Home / Business / China aversion ups interest in BPCL

Bidding wars likely between Saudi, Russian, US companies

China aversion ups interest in BPCL

Saudi Aramco, Adnoc, Rosneft, Exxon and RIL are likely to battle for the government’s 52.98% stake in the PSU
The deadline for submitting EoIs has been postponed twice and the current deadline ends on July 31.

R. Suryamurthy   |   New Delhi   |   Published 20.07.20, 01:44 AM

The privatisation of BPCL is expected to benefit from the growing forebodings among oil multinationals about investment in China in the wake of its failings to disclose the coronavirus pandemic.

Besides, the fuel market in the country — India is the world’s third largest consumer — is a big attraction that should ensure aggressive bidding for the refiner, analysts said.

According to official sources, Saudi Aramco, Abu Dhabi National Oil Co (Adnoc), Rosneft of Russia, Exxon Mobil and RIL are likely to battle for the government’s 52.98 per cent stake in the PSU.

The oil industry analysts said the multinationals  are sceptical of entering China given the fact the US and other countries are coming together to counter Beijing’s growing threat to global trade, security and human rights, particularly after the pandemic.

The aversion towards China could have a significant influence on their strategies, which consider  the long-term impact on their investments — and India could be a beneficiary, starting with the bidding for BPCL.

The deadline for submitting EoIs has been postponed twice and the current deadline ends on July 31.

“I think investment of US companies in India is interesting. I have been to a couple of bilateral meetings with the Indian leaders. What (does) that tell you. People are losing trust in China and India becomes a big competitor.” Larry Kudlow, White House Economic Advisor, said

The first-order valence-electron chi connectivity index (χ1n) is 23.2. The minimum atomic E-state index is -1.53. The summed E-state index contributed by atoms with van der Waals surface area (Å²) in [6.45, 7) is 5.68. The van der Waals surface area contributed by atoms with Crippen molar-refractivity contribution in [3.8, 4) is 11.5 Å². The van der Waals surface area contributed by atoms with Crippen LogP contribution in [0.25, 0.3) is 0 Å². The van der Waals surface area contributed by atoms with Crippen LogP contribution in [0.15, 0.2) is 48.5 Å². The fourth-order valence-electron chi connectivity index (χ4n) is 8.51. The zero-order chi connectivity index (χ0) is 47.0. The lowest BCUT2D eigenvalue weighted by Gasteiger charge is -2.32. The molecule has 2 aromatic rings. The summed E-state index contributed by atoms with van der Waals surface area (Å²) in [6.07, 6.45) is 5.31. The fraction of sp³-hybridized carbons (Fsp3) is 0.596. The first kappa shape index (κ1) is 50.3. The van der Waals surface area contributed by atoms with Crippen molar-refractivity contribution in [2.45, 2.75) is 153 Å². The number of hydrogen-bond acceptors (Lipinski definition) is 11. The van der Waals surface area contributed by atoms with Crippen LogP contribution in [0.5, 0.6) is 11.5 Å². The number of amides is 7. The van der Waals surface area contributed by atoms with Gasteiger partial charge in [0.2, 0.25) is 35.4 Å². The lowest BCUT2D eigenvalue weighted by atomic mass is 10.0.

Analysts said the choice would be limited in a post-Covid world, and India would present itself as a happening place with fuel demand expected to attract investment.

“BPCL with its market share in fuel retailing offers a market in a platter.”

“The global giants such as Saudi Aramco, Adnoc, Rosneft, Exxon Mobil, Shell or BP have cut down on capital expenditure and preserving cash. They would certainly see opportunity in India as demand starts to pick up,” they said.

Analysts at  Emkay Global Financial Services said Reliance with virtually nil consolidated net debt was a serious contender.

With its deal with Reliance uncertain, Aramco may be more aggressive now and may also partner Adnoc, Emkay Global said.

The Centre expects fuel demand to return to normality faster than the projections made by the by the International Energy Agency and Opec.

Oil minister Dharmendra Pradhan said by June demand has reached 85 per cent of last year's levels and full normality reached by the end of the second quarter.

He said the country would need an annual refining capacity of 439 million tonnes (mt) by 2030 and 533mt by 2040 from about 250mt, highlighting growing fuel demand in the country.

The disinvestment in BPCL involves the government selling its entire 52.98 per cent stake in the company to a strategic investor with the transfer of management control. The government has barred PSUs from bidding.

Bidders must have a minimum net worth of $10 billion. In a consortium, a lead member must hold 40 per cent stake. The EOI allows changes in the consortium within 45 days, though the lead member cannot be changed.

The government proposes to disinvest its entire shareholding in BPCL comprising 115 crore shares, except BPCL's equity shareholding of 61.65 per cent in Numaligarh Refinery Ltd (NRL).

The shareholding of BPCL in NRL will be transferred to a Central PSU operating in the oil and gas sector under the ministry and accordingly, is not a part of the proposed transaction.


Copyright © 2020 The Telegraph. All rights reserved.